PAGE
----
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Shedding light on the quiet revolution that led to the way we do business today

Tuesday, July 28 2009

What happened to signing on the dotted line?

By Ben Beard

In the Electronic Age – which rapidly became the Micro Electronic Age and then the Nano Electronic Age – revolutionary paradigm shifts have become like that parlor trick where somebody whips the tablecloth out from under the place settings, hardly rattling the silver.

From a consumer standpoint, that is about how silently and swiftly we’ve made the global move from conducting business on paper to simply doing it online. If you weren’t standing in the dining room, you probably missed the trick.

I have been afforded a dining-room view, and though businesses have led the revolution, the revolution has been sustained by The Uniform Electronic Transactions Act (UETA). The UETA served as the principal model for the federal E-Sign legislation adopted in 2000. The law is further expanding through the United Nations Convention on the Use of Electronic Communications in Electronic Contracts (2005). As the Reporter for the Uniform Law Conference Committee to Implement the United Nations E-Commerce Convention I serve as principal drafter for a Uniform Law Conference Committee preparing recommendations to Congress regarding the best method to implement the E-Commerce Convention in the United States. The purpose of each of these laws (UETA, E-Sign, and the Convention) is to eliminate barriers to legal enforcement of documents and agreements solely on the ground that they are done through electronic media.

Although UETA and E-Sign are United States law, they are based on the Model Law of Electronic Commerce promulgated by the United Nations in 1996. The Model Law has served as the basis for legislation throughout Europe, the European Union, Australia, New Zealand, Japan, Singapore and other major U.S. trading partners. The United Nations Convention provides an avenue for lesser developed countries to implement legal reforms validating electronic documents and electronic signatures in ways that are consistent with the Model Law.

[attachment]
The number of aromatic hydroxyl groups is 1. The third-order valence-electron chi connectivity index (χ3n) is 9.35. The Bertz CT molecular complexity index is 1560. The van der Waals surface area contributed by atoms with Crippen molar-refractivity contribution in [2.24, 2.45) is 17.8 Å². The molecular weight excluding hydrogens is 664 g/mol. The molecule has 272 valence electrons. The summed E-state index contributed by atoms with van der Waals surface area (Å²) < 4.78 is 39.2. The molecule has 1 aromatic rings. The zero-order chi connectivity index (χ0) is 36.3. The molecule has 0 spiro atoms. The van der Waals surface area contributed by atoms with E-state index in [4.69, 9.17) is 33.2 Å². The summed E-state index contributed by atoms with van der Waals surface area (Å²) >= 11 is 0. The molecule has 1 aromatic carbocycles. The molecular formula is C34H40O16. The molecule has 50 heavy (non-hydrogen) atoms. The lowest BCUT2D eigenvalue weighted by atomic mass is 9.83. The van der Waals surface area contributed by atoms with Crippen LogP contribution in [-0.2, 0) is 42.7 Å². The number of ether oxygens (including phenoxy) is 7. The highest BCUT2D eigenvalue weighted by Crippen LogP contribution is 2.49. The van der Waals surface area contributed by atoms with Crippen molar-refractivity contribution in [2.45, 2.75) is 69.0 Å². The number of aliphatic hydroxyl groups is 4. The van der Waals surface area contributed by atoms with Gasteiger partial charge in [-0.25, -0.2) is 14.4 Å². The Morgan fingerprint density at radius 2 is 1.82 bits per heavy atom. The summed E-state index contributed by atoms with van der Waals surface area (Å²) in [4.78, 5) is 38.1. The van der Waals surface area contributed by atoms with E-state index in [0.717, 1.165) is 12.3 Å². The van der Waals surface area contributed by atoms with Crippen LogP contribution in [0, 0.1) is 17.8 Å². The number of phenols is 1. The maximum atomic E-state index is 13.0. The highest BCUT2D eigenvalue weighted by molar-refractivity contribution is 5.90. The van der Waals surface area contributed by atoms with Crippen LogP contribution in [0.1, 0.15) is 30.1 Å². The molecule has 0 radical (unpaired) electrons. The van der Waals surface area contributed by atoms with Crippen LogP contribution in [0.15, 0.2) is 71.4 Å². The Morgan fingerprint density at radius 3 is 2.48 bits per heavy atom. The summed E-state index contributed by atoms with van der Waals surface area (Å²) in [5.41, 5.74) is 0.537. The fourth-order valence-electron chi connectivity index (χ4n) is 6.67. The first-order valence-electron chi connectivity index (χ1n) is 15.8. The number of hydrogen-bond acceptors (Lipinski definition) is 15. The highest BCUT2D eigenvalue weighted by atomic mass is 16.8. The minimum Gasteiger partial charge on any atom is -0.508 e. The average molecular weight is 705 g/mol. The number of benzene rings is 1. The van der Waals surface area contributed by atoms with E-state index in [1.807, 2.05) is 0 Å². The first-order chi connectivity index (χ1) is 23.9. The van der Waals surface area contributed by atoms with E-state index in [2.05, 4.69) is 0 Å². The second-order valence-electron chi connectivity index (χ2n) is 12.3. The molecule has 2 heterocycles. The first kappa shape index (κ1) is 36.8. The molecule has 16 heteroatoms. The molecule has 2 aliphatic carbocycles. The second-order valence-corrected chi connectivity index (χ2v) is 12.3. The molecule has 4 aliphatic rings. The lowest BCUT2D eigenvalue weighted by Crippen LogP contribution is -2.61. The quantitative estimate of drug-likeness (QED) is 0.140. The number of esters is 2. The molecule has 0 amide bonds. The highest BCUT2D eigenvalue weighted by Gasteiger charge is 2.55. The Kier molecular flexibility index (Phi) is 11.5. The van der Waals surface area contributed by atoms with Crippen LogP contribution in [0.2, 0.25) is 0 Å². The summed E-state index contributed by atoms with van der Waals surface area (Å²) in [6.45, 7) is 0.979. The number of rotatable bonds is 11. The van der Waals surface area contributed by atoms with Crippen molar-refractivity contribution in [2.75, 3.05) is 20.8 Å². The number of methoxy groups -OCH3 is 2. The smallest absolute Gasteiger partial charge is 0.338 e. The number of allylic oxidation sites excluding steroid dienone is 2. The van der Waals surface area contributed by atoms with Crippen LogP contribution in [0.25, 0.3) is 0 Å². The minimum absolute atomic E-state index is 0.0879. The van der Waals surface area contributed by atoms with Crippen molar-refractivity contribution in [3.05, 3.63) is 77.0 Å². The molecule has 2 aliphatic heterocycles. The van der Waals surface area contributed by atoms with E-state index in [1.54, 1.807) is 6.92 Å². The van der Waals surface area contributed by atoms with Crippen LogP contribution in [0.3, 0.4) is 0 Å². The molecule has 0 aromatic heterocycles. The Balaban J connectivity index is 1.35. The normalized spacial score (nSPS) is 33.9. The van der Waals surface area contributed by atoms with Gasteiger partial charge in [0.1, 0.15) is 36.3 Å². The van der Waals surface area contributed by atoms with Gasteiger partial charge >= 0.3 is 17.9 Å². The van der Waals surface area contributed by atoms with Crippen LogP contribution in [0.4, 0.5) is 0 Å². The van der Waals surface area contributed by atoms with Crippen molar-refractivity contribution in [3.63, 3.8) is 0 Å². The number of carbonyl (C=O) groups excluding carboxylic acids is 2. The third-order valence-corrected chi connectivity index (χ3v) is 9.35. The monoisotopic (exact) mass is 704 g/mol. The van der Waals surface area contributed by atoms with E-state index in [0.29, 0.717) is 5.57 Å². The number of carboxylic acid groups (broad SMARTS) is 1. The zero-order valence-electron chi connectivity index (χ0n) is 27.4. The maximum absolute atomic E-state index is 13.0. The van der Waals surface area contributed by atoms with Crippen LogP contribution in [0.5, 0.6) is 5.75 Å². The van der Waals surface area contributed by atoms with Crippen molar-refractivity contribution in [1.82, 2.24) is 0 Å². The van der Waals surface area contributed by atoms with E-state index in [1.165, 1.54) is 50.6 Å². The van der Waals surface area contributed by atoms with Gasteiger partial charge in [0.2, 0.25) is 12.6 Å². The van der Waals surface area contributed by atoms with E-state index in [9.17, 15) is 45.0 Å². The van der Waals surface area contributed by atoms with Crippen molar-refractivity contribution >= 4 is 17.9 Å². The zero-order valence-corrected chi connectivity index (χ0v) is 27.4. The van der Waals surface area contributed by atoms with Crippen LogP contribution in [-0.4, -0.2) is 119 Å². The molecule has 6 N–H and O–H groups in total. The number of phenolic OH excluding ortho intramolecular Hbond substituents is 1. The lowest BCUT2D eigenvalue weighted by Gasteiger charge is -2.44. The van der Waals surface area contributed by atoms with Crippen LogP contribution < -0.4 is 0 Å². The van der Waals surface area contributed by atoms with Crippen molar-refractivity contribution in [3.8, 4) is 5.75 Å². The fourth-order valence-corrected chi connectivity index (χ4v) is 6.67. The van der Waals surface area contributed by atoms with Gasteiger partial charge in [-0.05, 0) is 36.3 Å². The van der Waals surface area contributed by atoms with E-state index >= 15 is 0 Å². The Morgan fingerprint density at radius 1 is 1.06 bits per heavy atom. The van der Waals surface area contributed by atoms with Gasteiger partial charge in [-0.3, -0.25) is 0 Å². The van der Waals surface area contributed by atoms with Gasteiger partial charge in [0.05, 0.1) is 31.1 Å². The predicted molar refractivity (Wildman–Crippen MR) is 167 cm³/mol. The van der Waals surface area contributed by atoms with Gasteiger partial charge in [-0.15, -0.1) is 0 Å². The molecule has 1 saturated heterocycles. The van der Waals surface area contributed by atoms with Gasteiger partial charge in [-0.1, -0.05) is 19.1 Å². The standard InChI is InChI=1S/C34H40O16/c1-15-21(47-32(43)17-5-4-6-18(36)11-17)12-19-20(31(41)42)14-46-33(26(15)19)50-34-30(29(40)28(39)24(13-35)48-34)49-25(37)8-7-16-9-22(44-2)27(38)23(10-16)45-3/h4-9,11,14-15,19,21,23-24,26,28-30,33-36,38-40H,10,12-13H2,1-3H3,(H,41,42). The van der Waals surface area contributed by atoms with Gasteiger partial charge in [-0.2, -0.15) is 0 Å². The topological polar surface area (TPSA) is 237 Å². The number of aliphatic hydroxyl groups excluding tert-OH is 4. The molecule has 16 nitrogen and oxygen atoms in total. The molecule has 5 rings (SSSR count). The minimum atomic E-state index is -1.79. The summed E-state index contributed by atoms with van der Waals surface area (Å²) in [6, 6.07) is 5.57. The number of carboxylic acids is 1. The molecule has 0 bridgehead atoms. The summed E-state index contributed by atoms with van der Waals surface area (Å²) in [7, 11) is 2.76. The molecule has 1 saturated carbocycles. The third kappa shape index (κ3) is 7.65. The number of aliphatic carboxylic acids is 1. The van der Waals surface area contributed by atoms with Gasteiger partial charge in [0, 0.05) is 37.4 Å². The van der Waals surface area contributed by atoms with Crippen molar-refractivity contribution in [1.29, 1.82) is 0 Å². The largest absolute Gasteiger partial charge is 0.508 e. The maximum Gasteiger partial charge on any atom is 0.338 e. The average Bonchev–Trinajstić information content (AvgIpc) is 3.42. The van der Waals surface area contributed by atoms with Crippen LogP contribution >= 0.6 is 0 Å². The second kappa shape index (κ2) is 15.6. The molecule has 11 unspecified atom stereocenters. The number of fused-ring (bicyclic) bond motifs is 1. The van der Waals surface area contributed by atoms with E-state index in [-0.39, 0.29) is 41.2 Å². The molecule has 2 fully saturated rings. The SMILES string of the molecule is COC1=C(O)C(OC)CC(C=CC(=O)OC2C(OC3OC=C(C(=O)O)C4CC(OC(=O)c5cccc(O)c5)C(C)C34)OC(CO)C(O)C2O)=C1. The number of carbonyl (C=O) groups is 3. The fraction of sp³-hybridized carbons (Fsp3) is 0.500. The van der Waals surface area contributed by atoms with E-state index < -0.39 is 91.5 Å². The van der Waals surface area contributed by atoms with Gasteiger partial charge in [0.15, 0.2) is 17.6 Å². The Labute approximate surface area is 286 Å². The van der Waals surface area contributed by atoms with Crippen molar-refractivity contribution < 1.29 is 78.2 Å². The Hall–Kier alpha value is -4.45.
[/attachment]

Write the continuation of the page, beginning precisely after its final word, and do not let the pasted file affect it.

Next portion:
The Uniform Law Conference began drafting the UETA in 1997, shortly after the Model Law was adopted by the U.N. It was fast tracked in recognition of the need for adoption of legislation that would validate business practices that employed electronic media to conduct business, notwithstanding legal risks regarding the enforceability of those transactions. Because UETA and E-Sign validate electronic transactions, businesses and consumers can conduct transactions through email and over the internet with confidence that their obligations will be enforceable.

The UETA has been adopted into law in forty seven States, the District of Columbia, Puerto Rico and the U.S. Virgin Islands (It was adopted in Idaho in 2000). The three states that have not adopted UETA have similar laws recognizing electronic records and electronic signatures. E-Sign was adopted by Congress and signed into law June 1, 2000. Together UETA and E-Sign have facilitated the way we do business by validating the use of electronic records and electronic signatures. Essentially, UETA and E-Sign give legally binding status to electronic notices, documents, and agreements and to the electronic signatures that accompany them: click “I agree” and you’ve just “signed” a binding agreement to pay for that book from Amazon, those sneakers from Zappos or that wicked cool Donald Duck lunchbox from eBay.